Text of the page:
come back, bees!

LI hasn’t had a report from the bee front, recently.

So, here’s some catching up.

A story in the National Journal has everything you want from the mainstream media – smug entitlement, gross stupidity, and the idea that the environment – the planet in general – is a peanut compared to the awe-inspiring seriousness that goes on in D.C. If Richard Cohen’s heartfelt plea for Scooter Libby, today, has become an instant classic of the King Bush era – the lickspittle mentality etched in the illiterate-attacked-by-rabid-dog prose that the Washington Post editorial page is so proud of - the jokey National Journal story (“Summer's nearly here, and in the media that means science news, lots and lots of it. When the weather gets hot, the sources of "normal" news -- politics, government, business -- go on vacation. And into the void steps science, with its bottomless bag of discoveries about our bodies, the Earth, and the cosmos. Goodbye, Scooter Libby. Hello, stunning new findings about the moons of Jupiter.” Ha ha) is all about the clueless folks who think they rock our world.

After running through the terribly funny issue of the bee rapture, ticking off the points one two three, the article ends like this:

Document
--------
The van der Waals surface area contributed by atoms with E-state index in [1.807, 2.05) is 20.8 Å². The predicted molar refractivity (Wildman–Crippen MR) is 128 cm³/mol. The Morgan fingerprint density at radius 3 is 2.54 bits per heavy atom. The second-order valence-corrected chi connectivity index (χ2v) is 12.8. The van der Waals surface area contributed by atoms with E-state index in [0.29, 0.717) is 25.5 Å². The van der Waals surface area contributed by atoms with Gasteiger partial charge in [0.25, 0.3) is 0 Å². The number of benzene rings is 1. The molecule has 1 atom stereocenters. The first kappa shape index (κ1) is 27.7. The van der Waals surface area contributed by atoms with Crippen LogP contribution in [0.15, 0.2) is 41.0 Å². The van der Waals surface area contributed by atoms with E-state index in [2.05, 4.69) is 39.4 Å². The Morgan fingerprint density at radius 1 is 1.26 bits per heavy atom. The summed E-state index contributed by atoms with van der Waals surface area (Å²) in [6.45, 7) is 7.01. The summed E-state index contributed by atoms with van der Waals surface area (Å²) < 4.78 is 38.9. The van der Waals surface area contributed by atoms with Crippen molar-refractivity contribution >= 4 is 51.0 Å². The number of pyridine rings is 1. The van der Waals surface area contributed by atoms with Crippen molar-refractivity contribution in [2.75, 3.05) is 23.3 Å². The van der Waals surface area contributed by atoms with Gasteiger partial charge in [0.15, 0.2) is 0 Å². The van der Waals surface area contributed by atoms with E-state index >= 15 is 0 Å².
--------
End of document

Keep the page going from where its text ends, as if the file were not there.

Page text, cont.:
“4. Laugh. Jeff Pettis, a scientist at the federal Bee Research Laboratory in Beltsville, Md., likes to make fun of people's wild explanations. He told Garreau that his "favorite theory" is, "The bees are out there creating their own crop circles, working very hard, physically pushing the crops down with their little legs." He told the same story to the AP in May. The joke's getting a little old, but its lighthearted spirit seems just right. Why panic? It's summertime, and the science is easy.”

To which, of course, we can only summon up a heartfelt and sincere fuck you. So much for one Monsanto-head tool.

The Philadelphia inquirer has a better article:
Farmers survive the lost colonies; With hives decimated, sun and trucked-in bees save pollination by Sandy Bauers

Bauers reports on the use of bees in blueberry farming. The blueberry farmers have found hives, and are paying a bigger price. But there is, as always, the problem of stress. If stress is making bees more vulnerable to colony collapse, then the healthy bees that are being used, if possible, even more this summer are going to naturally be vulnerable.
“It's possible the bees are too busy. Many hives are now headed for Maine's blueberries; others will pollinate New Jersey's cranberries and cucumbers and Pennsylvania pumpkins.
"What I'm holding my breath for," vanEngelsdorp [Pennsylvania's acting state apiarist] said, "is when the bees come out of blueberries in Maine and what they look like next November. I think this sickness and collapse manifests itself after stress."

Poor bees. I suggest, to those colonies about to rapture, that you first surround the national journal and sting all the guys there. They deserve it.